Cufflinks: All Sides Considered


If we profess to have even a modicum of concern about the details of men’s style, then we should take a long hard look at the state of cufflinks. The potential pitfall is spending your hard earned money on an item that is only a shadow of its former glory. So, if you’ve been contemplating some new cufflinks or are trying them out for the first time, the following will give you something to think about.

Today, cufflinks with a one sided decoration predominate but that doesn’t mean this this style maximizes the decorative potential of the object. After all, to take full advantage of this functional decoration, shouldn’t both sides offer something to the viewer?

I am not alone in this belief which is supported by Alan Flusser, Simon Crompton as well as the style savvy Kent Wang who sells only double sided cufflinks at his online shop. Although I haven’t tried Kent’s cufflinks, they are at a very reasonable price point for those who don’t want to invest too much but would like to evoke the elements of classic style.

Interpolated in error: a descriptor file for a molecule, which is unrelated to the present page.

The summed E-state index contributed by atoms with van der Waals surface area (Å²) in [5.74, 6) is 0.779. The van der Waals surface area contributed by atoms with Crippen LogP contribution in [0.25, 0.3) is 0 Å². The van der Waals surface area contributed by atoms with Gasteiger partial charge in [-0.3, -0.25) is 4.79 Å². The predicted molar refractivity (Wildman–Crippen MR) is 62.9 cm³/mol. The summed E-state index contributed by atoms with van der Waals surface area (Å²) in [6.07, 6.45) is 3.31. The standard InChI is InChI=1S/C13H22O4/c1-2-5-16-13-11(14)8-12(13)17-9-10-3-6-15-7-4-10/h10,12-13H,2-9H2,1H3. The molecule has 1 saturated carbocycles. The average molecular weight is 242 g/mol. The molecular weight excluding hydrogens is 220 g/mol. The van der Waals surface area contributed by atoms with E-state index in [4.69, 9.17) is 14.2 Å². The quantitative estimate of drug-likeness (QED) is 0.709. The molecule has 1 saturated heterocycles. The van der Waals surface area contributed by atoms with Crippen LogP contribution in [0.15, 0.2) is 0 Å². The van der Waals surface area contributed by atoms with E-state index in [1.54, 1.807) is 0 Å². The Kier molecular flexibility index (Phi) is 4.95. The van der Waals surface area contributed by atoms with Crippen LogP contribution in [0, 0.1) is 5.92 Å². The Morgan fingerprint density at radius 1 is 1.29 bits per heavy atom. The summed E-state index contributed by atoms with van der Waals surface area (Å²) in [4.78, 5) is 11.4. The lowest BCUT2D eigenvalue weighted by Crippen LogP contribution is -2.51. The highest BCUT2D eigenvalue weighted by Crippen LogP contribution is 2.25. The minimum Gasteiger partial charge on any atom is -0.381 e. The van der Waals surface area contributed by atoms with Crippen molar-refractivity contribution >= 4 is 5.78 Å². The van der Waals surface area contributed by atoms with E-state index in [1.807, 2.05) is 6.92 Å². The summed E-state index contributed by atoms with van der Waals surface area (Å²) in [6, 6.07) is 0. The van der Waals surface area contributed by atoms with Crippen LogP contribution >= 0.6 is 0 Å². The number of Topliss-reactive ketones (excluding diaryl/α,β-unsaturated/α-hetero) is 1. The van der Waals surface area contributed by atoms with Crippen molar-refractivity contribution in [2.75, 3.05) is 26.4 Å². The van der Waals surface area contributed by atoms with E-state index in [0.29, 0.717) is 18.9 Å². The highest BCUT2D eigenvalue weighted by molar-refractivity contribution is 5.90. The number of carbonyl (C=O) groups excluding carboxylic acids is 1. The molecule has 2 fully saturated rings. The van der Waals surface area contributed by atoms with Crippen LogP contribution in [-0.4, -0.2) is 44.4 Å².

Of course there are also many good silversmiths in the U.K. who make traditional links and will work with you on customization for a more personalized result.

What I would recommend however, is the barbell or ball style cufflink, which consists of two spheres which are joined by a straight or curved rod for a clean and unfussy look. These can be in a traditional metal like gold or silver in addition to the fabric variety commonly know as the silk knot. The silk knot is no less interesting than other cufflink types and is a great way to add an extra punch of colour to your wardrobe.


Cary Grant showing his barbell cufflinks. Simple and elegant.


Cartier cufflinks. Expensive and not taking care of both sides.

Kent Wang cufflinks. Looking good at a reasonable price.

Kent Wang cufflinks. Looking good at a reasonable price.


Silk knot cufflinks from Brooks Brothers. $9 each or 4 for $20

Joseph Fields